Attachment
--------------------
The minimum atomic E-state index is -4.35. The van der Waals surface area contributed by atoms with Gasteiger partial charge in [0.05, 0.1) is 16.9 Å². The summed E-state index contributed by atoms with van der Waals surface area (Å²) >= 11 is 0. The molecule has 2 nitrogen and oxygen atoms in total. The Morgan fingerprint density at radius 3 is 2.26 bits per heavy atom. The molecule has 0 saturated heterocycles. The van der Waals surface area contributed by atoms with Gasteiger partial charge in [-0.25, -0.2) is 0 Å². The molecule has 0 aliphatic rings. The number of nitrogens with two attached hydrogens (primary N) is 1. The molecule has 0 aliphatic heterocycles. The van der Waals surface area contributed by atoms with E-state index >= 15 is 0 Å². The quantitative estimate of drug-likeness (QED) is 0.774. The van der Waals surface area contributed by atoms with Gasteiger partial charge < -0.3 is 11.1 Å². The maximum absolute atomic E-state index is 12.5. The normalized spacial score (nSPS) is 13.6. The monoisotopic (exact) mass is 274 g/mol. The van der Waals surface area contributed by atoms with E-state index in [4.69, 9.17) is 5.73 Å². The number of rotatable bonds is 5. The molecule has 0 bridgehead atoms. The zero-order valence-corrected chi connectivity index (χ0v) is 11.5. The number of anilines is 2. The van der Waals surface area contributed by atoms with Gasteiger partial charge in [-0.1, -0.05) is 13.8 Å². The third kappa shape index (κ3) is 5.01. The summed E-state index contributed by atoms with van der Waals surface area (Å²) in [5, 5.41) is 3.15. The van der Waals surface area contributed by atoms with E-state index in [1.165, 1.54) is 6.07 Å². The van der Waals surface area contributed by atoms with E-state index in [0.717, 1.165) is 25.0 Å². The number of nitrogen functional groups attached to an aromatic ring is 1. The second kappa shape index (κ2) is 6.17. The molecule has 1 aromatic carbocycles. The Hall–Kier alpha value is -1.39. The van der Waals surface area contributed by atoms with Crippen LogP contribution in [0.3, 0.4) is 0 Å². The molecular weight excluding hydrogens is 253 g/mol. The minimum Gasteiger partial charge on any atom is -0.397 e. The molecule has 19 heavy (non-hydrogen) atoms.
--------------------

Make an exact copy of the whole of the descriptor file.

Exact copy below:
The minimum atomic E-state index is -4.35. The van der Waals surface area contributed by atoms with Gasteiger partial charge in [0.05, 0.1) is 16.9 Å². The summed E-state index contributed by atoms with van der Waals surface area (Å²) >= 11 is 0. The molecule has 2 nitrogen and oxygen atoms in total. The Morgan fingerprint density at radius 3 is 2.26 bits per heavy atom. The molecule has 0 saturated heterocycles. The van der Waals surface area contributed by atoms with Gasteiger partial charge in [-0.25, -0.2) is 0 Å². The molecule has 0 aliphatic rings. The number of nitrogens with two attached hydrogens (primary N) is 1. The molecule has 0 aliphatic heterocycles. The van der Waals surface area contributed by atoms with E-state index >= 15 is 0 Å². The quantitative estimate of drug-likeness (QED) is 0.774. The van der Waals surface area contributed by atoms with Gasteiger partial charge < -0.3 is 11.1 Å². The maximum absolute atomic E-state index is 12.5. The normalized spacial score (nSPS) is 13.6. The monoisotopic (exact) mass is 274 g/mol. The van der Waals surface area contributed by atoms with E-state index in [4.69, 9.17) is 5.73 Å². The number of rotatable bonds is 5. The molecule has 0 bridgehead atoms. The zero-order valence-corrected chi connectivity index (χ0v) is 11.5. The number of anilines is 2. The van der Waals surface area contributed by atoms with Gasteiger partial charge in [-0.1, -0.05) is 13.8 Å². The third kappa shape index (κ3) is 5.01. The summed E-state index contributed by atoms with van der Waals surface area (Å²) in [5, 5.41) is 3.15. The van der Waals surface area contributed by atoms with E-state index in [1.165, 1.54) is 6.07 Å². The van der Waals surface area contributed by atoms with E-state index in [0.717, 1.165) is 25.0 Å². The number of nitrogen functional groups attached to an aromatic ring is 1. The second kappa shape index (κ2) is 6.17. The molecule has 1 aromatic carbocycles. The Hall–Kier alpha value is -1.39. The van der Waals surface area contributed by atoms with Crippen LogP contribution in [0.3, 0.4) is 0 Å². The molecular weight excluding hydrogens is 253 g/mol. The minimum Gasteiger partial charge on any atom is -0.397 e. The molecule has 19 heavy (non-hydrogen) atoms.